Illinois Governor Suspends Early Release Program

By Kamika Dunlap on December 15, 2009 | Last updated on March 21, 2019

Illinois is looking to cut cost and save money. But criminal prosecutors say the early release of prisoners may save money now but undermines the Illinois court system in the long run.

Now the governor has suspended an early release program that had drawn concern from prosecutors.

The state had allowed the early release of repeat drunk drivers, drug users and even people convicted of battery and weapons violations in order to save the state $5 million annually.

The Associated Press reports that it obtained and analyzed information showing at least 850 prisoners spending as little as 14 days total of a year's sentence behind bars since September. Corrections is granting them months of good-conduct time when they enter prison.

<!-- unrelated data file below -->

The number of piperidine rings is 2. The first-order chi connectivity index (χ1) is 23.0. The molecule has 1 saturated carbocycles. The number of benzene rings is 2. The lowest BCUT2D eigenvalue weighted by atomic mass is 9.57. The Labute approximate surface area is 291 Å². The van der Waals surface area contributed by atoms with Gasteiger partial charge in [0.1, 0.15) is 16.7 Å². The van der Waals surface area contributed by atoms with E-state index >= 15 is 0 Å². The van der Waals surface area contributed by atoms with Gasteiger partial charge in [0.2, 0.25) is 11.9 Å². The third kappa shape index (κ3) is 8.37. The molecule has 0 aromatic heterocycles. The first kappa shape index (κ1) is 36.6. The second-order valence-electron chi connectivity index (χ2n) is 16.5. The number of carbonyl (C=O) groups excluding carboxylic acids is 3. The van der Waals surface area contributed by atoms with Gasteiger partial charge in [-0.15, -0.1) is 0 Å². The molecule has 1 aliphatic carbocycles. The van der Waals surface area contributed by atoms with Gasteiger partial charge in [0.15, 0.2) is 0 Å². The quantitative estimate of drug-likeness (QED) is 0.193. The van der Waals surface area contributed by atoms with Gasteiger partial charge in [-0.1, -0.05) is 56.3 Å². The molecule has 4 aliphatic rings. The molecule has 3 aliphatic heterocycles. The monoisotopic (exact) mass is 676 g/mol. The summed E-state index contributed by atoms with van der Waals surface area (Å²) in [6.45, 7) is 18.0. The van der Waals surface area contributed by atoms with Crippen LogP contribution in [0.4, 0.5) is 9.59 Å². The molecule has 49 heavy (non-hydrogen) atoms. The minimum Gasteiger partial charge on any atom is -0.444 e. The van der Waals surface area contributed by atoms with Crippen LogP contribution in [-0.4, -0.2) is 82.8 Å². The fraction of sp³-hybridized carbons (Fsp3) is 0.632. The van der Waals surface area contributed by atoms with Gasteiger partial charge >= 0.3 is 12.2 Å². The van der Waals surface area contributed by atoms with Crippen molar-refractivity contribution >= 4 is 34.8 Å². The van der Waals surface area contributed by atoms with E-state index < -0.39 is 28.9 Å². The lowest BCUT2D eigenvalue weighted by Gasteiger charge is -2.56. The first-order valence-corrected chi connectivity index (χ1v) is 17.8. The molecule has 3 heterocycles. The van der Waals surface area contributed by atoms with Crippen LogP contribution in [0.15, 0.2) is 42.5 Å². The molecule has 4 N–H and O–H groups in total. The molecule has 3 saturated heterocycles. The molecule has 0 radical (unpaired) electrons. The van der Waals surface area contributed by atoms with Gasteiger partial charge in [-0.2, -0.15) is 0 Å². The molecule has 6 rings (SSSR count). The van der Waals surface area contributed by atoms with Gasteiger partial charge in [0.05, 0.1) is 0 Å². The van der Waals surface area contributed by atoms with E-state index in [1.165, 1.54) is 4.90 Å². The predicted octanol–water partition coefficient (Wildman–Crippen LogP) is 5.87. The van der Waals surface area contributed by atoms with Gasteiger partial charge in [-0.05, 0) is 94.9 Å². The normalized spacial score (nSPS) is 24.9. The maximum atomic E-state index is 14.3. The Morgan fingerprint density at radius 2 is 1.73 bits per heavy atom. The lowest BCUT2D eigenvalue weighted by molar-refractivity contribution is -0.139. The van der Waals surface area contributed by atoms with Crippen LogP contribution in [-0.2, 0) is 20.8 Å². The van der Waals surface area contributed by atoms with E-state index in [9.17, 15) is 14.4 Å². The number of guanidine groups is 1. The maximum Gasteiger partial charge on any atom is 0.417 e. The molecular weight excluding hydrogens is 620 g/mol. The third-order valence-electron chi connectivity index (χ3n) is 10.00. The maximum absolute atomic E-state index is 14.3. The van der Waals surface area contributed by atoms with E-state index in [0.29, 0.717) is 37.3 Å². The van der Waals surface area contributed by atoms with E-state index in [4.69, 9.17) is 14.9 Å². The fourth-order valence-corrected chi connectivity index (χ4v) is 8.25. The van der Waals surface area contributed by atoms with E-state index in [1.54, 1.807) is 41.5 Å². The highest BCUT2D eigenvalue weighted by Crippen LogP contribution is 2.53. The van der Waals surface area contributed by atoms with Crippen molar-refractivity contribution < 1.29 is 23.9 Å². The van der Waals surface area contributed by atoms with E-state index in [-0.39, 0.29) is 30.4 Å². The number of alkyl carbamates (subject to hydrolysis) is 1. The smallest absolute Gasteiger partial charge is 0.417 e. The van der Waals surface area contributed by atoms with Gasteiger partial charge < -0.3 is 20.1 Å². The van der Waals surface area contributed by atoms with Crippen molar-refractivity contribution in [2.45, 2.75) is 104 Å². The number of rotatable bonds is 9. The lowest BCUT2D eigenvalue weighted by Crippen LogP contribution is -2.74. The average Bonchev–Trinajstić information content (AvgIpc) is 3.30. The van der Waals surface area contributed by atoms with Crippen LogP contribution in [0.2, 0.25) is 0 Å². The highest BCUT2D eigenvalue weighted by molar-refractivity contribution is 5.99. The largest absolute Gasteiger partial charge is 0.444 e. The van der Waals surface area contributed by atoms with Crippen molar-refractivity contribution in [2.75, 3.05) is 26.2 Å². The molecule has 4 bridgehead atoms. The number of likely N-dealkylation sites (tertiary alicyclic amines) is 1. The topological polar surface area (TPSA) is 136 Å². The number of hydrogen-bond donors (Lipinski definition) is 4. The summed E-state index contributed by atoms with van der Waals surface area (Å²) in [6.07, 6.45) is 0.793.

Basically, that means that some prisoners have enough good-conduct days to qualify for jail release almost immediately.

Since the AP's investigation, however, Gov. Pat Quinn recently suspended the early release program. Prosecutors criticized the program, saying it undermines work of the Illinois court system.

Corrections was trying to save money during a state budget crisis by not transporting inmates from the processing center to another prison for a short time.

Also, by selling the Thomson Correctional Center in northwestern Illinois, Governor Quinn is looking to further reduce the state's budget deficit.

As previously discussed, if the deal goes through, the nearly empty prison will be converted into the newest federal prison and likely will house terrorist suspects currently being held at Guantanamo Bay, Cuba.

The Thomson prison was completed in November 2001. It features a 1,600-bed maximum security unit and a 200-bed minimum security wing.

Currently, there are no maximum security inmates housed at the facility, and only 144 in the minimum security wing at a cost of $43,803 per inmate per year.

Both Gov. Quinn and U.S. Sen. Dick Durbin say the potential sale could help create about 3,000 jobs in the economically depressed area.

But critics have been quick to condemn the prospect of the sale because of safety concerns.

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